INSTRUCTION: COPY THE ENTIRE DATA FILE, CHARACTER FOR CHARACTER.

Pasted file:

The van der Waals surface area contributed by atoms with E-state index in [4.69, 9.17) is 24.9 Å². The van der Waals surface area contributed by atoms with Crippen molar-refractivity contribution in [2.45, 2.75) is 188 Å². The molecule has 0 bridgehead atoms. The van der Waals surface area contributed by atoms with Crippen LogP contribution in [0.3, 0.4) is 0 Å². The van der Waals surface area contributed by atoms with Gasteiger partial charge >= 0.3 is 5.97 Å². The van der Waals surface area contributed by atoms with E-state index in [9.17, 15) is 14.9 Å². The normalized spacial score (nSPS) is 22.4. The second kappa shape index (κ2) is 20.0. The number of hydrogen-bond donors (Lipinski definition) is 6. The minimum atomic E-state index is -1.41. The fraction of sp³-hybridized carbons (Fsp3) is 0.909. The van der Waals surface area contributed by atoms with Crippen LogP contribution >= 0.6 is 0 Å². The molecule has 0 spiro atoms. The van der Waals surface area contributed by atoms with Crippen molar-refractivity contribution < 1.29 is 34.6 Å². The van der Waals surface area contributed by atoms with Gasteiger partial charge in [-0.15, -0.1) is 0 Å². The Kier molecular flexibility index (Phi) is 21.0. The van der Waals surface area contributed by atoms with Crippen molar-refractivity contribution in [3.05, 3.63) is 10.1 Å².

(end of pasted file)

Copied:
The van der Waals surface area contributed by atoms with E-state index in [4.69, 9.17) is 24.9 Å². The van der Waals surface area contributed by atoms with Crippen molar-refractivity contribution in [2.45, 2.75) is 188 Å². The molecule has 0 bridgehead atoms. The van der Waals surface area contributed by atoms with Crippen LogP contribution in [0.3, 0.4) is 0 Å². The van der Waals surface area contributed by atoms with Gasteiger partial charge >= 0.3 is 5.97 Å². The van der Waals surface area contributed by atoms with E-state index in [9.17, 15) is 14.9 Å². The normalized spacial score (nSPS) is 22.4. The second kappa shape index (κ2) is 20.0. The number of hydrogen-bond donors (Lipinski definition) is 6. The minimum atomic E-state index is -1.41. The fraction of sp³-hybridized carbons (Fsp3) is 0.909. The van der Waals surface area contributed by atoms with Crippen LogP contribution >= 0.6 is 0 Å². The molecule has 0 spiro atoms. The van der Waals surface area contributed by atoms with Crippen molar-refractivity contribution < 1.29 is 34.6 Å². The van der Waals surface area contributed by atoms with Gasteiger partial charge in [-0.15, -0.1) is 0 Å². The Kier molecular flexibility index (Phi) is 21.0. The van der Waals surface area contributed by atoms with Crippen molar-refractivity contribution in [3.05, 3.63) is 10.1 Å².